Can War with Iran Be Prevented?

December 05, 2013

Mark Weisbrot
The Hill, December 5, 2013

En español

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“Obama Signals a Shift From Military Might to Diplomacy” was the headline of a report in the New York Times on Tuesday, following the “first step” agreement reached with Iran over the prior weekend.  That says a lot: that the U.S. is resorting to diplomacy, the normal currency of foreign relations for most other countries, is front page news.  How different our government is from the rest of the world, and how much more we in the United States have to fight in order to prevent war.

And prevention is the only way.  By the time there were more than 20 million people in the streets worldwide against the planned invasion of Iraq, it was too late. And once these wars get started, they are very difficult to stop. Afghanistan is now the longest war in U.S. history. 

The media is largely ignoring the obvious here, but we wouldn’t have any deal with Iran if Obama had been able to go ahead with his plans to bomb Syria.  We would have been lucky to avoid a massive conflagration in the region. So we can thank the “war-weary” American people, as the press calls us, and especially the organized among us – including the 8-million-member – for preventing Congress from supporting President Obama’s war campaign. And we can thank the organized anti-war movement in the U.K., for forcing Cameron’s hand and leaving Obama even more isolated internationally than George W. Bush was when he prepared to invade Iraq.

It’s ironic, because all we hear in the news is that the Iranian people’s desire to get rid of the U.S.-led sanctions, and their election of Rouhani, were the impetus for the breakthrough. But it helps to look at the other side of the equation.  It was not long ago that the Obama administration was preparing the ground for the next president to go to war with Iran, just as the Clinton administration created the conditions for Bush’s Iraq war:  with crippling sanctions, threats of illegal military actions, and perhaps most importantly, a PR campaign to convince Americans of the outright falsehood that this faraway nation with relatively little military capability posed a threat to their security.

But now, the New York Times tells us, “‘Regime change,’ in Iran or even Syria, is out; cutting deals with former adversaries is in.”  This would certainly be an historic change if it were true, as well as a better-late-than-never delivery on President Obama’s 2008 campaign promise.

But the War Party still has a lot of clout:  Israel’s Netanyahu may seem isolated internationally, but his allies still own a sizeable chunk of the U.S. Congress.  There was a serious attempt in the Senate to sabotage the latest talks by imposing new sanctions on Iran, which Democratic majority leader Harry Reid was able to postpone until after Saturday’s agreement was reached. And the French government also tried to torpedo the agreement, creating a new competition for who could be the most war-seeking government in the world.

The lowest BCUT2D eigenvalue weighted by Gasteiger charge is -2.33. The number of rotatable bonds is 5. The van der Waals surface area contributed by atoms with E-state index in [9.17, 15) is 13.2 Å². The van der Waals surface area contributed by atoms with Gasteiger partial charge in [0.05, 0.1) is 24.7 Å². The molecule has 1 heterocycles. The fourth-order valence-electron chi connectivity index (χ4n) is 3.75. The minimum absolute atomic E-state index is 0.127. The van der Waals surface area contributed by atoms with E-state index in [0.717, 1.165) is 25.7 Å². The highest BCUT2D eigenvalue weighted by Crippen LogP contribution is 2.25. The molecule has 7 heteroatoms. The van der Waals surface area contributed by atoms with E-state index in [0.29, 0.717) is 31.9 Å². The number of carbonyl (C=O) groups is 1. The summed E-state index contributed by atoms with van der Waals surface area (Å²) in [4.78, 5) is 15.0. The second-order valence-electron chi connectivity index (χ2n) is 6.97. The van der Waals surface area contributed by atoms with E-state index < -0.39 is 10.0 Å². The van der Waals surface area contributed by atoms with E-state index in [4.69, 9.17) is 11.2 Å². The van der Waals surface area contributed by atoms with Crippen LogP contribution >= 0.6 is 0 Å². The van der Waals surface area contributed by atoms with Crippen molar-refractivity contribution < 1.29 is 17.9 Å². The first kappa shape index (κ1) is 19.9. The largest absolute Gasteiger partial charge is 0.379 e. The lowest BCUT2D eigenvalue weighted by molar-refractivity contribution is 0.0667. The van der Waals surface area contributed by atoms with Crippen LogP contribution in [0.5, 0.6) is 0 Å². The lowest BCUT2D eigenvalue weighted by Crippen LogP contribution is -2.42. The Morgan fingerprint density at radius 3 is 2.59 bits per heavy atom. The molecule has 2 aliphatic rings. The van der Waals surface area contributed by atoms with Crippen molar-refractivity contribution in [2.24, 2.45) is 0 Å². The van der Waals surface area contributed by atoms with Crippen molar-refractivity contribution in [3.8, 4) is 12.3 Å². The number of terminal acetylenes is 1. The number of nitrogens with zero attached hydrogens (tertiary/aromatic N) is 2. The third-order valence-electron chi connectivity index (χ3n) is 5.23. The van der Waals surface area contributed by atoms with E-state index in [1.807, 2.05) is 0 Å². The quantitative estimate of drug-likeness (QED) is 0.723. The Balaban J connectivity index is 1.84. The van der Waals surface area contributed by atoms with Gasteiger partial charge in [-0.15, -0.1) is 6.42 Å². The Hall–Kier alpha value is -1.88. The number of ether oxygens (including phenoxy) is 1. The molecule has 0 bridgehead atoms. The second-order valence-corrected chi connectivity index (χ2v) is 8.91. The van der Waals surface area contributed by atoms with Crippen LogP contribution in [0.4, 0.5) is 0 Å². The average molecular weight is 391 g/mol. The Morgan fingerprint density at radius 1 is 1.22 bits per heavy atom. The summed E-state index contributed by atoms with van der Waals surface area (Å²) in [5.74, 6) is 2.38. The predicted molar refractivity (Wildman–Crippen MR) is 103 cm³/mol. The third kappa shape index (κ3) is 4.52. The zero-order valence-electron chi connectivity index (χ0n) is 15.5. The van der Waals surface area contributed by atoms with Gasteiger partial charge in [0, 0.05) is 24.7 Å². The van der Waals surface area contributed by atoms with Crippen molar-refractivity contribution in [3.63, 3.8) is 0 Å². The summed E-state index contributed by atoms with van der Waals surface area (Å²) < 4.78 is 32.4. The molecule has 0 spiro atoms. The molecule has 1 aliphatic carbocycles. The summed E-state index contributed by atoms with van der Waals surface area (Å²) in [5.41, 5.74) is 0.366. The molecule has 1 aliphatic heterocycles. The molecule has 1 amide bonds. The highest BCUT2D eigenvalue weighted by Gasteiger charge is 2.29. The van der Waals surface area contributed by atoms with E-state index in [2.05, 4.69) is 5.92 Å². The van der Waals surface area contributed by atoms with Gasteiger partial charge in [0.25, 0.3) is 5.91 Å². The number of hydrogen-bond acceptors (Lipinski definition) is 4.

The U.S. and its allies have successfully demonized Iran in the eyes of the Western world,  so most of the discourse we read is about whether Iran can be trusted. But let’s step back and look at this from the other side for a moment.  Writing in the most recent issue of the Washington establishment journal Foreign Affairs, Akbar Ganji notes that in the eyes of Iran’s Supreme Leader Ali Khamenei,

despite [then Iranian President Mohammad] Khatami’s willingness to compromise, his kind words for Americans, his cooperation in toppling the Taliban and in the subsequent Bonn negotiations to install a pro-American government in Afghanistan, U.S. President George W. Bush had still included Iran in his ‘axis of evil.’

And Iran had previously suspended its enrichment of uranium for two years and gotten nothing for it, not even the lifting of any sanctions. Furthermore, Libya’s Muammar al-Qaddafi had dismantled his whole nuclear program – and, it may be added, went so far in his co-operation as to torture suspected terrorists that Washington “renditioned” to him.  Yet NATO participated in his overthrow. For much of the world, this was seen as a grim message that you could do whatever Washington wanted, and they would still destroy you if they saw an opportunity.

So there is “trust-building” needed on both sides.  The ultimate constraint on the Washington side is public opinion at home, where the latest polling this week shows that only 20 percent would support a military strike if the talks fail.  “War-weary” Americans will have to be vigilant, and anti-war organizers active and strong, if the long-threatened war with Iran is to be prevented.


Mark Weisbrot is co-director of the Center for Economic and Policy Research, in Washington, D.C. He is also president of Just Foreign Policy

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